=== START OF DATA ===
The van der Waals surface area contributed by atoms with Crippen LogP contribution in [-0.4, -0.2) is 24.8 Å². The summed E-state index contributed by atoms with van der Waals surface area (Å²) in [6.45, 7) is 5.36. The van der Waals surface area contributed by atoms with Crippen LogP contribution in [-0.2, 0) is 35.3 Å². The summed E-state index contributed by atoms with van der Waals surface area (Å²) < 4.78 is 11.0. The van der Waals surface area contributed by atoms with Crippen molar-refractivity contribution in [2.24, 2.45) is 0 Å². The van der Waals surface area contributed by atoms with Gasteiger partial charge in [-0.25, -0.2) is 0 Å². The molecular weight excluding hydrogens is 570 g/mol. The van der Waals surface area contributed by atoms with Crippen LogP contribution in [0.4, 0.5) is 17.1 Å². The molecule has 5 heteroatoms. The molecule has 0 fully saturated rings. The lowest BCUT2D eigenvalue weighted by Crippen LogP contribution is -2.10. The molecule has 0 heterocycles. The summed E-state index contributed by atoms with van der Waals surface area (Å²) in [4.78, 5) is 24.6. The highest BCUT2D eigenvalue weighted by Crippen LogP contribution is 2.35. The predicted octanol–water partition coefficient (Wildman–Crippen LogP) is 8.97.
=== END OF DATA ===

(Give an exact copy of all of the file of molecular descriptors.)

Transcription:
The van der Waals surface area contributed by atoms with Crippen LogP contribution in [-0.4, -0.2) is 24.8 Å². The summed E-state index contributed by atoms with van der Waals surface area (Å²) in [6.45, 7) is 5.36. The van der Waals surface area contributed by atoms with Crippen LogP contribution in [-0.2, 0) is 35.3 Å². The summed E-state index contributed by atoms with van der Waals surface area (Å²) < 4.78 is 11.0. The van der Waals surface area contributed by atoms with Crippen molar-refractivity contribution in [2.24, 2.45) is 0 Å². The van der Waals surface area contributed by atoms with Gasteiger partial charge in [-0.25, -0.2) is 0 Å². The molecular weight excluding hydrogens is 570 g/mol. The van der Waals surface area contributed by atoms with Crippen LogP contribution in [0.4, 0.5) is 17.1 Å². The molecule has 5 heteroatoms. The molecule has 0 fully saturated rings. The lowest BCUT2D eigenvalue weighted by Crippen LogP contribution is -2.10. The molecule has 0 heterocycles. The summed E-state index contributed by atoms with van der Waals surface area (Å²) in [4.78, 5) is 24.6. The highest BCUT2D eigenvalue weighted by Crippen LogP contribution is 2.35. The predicted octanol–water partition coefficient (Wildman–Crippen LogP) is 8.97.